- Raw Sweet Potato and Kale Salad with Coconut-Lime Dressing
- Butternut Squash and Mixed Mushroom Lasagna
- Arugula Pasta with Salsa Cruda
- Southern Lima Beans
- Fresh Corn and Tomato Salad
- Green Pea and Vegan Cheddar Cheese Salad
- Kale Salad with Cherries and Lime Dressing
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VegKitchen is continuing its rapid expansion! Before listing the latest in deliciousness, a brief note about The Literary Ladies’ Guide to the Writing Life. Please consider this full-color book, filled with wisdom for women writers (whether seasoned or aspiring) as a gift for the high school grad in your life who loves to write. Visit the Literary Ladies web site to learn more.
Or if the gift book you’re looking for is more of the cooking variety, visit VegKitchen’s newly expanded Bookstore for the best in vegan and vegetarian cookbooks. And now, let’s eat:
A trio of yummy salads for potlucks, picnics, and easy summer dinners:
More summer pleasures:
Three articles by new contributor Judy Kingsbury of Savvy Vegetarian:
- Review of The Joy of Vegan Baking by Colleen Patrick-Goudreau
- Review of The New Becoming Vegetarian by Vesanto Melina and Brenda Davis
- What is Organic Food and Why Should We Eat it?
New contributor Marie Oser gives an overview on edible hemp products:
And finally, a miscellany of topical info just posted:
- 5 Simple Ways to Eat More Leafy Greens
- Mushrooms: A Guide to Wild and Cultivated Varieties
- How to Start a Dinner Club
Tons of new recipes and articles are going up this week, so stay tuned!Print This Post
For most Americans, the arrival of spring on March 20 is cause enough to celebrate. But for millions of others this date brings another reason to celebrate—the annual Great American Meatout, sponsored by FARM (Farm Animal Rights Movement). This grassroots diet education campaign, which began in 1985 has become the world’s largest annual grassroots diet education outreach.
According to FARM, “Thousands of caring people in all 50 U.S. states and a host of other countries welcome Spring with colorful educational events. These range from simple information tables, exhibits, and cooking demonstrations to elaborate receptions and festivals. Visitors are asked to ‘kick the meat habit’ and explore a wholesome, nonviolent diet of fruits, vegetables and whole grains.”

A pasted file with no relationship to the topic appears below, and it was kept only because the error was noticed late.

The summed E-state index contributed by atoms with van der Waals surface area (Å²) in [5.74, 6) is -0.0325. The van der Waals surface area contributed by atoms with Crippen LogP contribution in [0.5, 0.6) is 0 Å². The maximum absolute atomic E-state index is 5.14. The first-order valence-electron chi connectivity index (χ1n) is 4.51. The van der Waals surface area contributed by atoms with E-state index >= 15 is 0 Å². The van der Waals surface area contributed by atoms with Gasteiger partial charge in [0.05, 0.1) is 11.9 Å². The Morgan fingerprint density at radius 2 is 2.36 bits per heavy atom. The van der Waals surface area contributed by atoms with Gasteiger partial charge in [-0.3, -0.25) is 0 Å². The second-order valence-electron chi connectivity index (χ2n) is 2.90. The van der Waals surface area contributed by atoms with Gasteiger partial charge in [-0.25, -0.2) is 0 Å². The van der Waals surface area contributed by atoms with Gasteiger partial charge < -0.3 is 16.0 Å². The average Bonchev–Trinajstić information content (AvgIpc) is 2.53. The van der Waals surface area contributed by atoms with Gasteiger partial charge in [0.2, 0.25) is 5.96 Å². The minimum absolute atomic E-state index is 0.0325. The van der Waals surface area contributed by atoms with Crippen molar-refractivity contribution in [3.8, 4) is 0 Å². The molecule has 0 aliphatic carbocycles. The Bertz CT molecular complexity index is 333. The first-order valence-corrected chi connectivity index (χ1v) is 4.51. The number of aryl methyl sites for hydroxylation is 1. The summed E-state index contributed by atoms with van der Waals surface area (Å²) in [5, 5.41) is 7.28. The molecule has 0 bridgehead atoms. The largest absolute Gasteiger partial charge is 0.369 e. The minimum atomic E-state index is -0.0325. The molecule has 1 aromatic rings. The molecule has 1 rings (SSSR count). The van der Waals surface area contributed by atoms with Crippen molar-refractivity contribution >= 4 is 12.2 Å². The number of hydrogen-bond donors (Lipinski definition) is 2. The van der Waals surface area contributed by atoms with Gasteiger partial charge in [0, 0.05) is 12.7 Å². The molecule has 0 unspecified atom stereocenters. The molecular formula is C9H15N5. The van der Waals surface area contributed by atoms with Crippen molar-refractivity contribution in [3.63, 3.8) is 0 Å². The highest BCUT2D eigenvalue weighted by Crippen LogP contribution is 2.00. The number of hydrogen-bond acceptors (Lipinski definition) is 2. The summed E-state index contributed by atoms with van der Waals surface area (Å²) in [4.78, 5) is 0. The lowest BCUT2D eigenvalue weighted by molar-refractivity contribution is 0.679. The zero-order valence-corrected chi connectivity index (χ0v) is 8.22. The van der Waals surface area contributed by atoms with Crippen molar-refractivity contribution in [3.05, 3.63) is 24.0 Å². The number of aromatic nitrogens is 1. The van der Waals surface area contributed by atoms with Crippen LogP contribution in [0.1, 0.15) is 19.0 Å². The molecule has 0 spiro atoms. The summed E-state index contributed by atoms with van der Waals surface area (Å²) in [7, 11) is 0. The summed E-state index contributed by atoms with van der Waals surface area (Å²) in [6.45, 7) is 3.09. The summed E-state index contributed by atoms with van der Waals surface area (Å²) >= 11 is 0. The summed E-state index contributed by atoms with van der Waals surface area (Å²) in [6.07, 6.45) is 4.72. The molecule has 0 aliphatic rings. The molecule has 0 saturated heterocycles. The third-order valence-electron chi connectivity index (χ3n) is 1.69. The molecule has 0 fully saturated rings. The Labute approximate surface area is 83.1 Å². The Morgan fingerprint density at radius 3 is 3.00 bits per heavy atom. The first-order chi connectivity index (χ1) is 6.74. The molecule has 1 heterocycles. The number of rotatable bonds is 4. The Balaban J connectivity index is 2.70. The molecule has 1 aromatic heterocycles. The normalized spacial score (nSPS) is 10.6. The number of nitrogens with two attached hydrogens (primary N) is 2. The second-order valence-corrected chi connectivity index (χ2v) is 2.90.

Modeled on the original “Great American Smokeout,” Meatout urges everyone to try to “kick the meat habit, at least for the day,” and offers encouragement to anyone exporing a more healthful and humane diet. To find out how you can participate in this year’s events taking place all over the map, or to create an event of your own, go to the campaign’s Action Center.
Those who have chosen to give up meat appreciate knowing that their food choices can not only be tasty and healthy, but compassionate and humane as well. Not to mention the enormous benefit of plant-based diet to our rapidly deteriorating environment.Did you know that plant-based diets:
…are arguably the most healthy way to eat. Numerous studies have shown that vegetarians and vegans tend to have lower rates of obesity, heart disease, hypertension, kidney disease, osteoporosis, arthritis, and adult-onset diabetes.
…give their practitioners the edge against cancer. Research has shown that fiber-rich plant-based diets may reduce the risk of cancers of the digestive organs.
…help guard against gender-related cancers such as breast cancer, uterine cancer, and prostate cancer.
…protect against heart disease. Health experts agree that eating foods high fiber and complex carbohydrates can help reduce the risk of heart disease. In addition, plant-based proteins reduce cholesterol levels, while animal protein raises them.
…help avoid some of the most virulent forms of food-borne illnesses caused by e coli, salmonella, and listera. Food-borne illness, a majority related to contaminated meat, sickens 750,000 Americans each year enough to send them to hospitals (this doesn’t count unreported cases) and is believed to kill about 5,000.
Other benefits of plant-based diets are numerous and include:
Weight control: It’s hard to get fat—or stay fat—on a balanced vegetarian diet. Grains, legumes, many types of vegetables, and soyfoods are bulky and filling, yet contain little or no fat.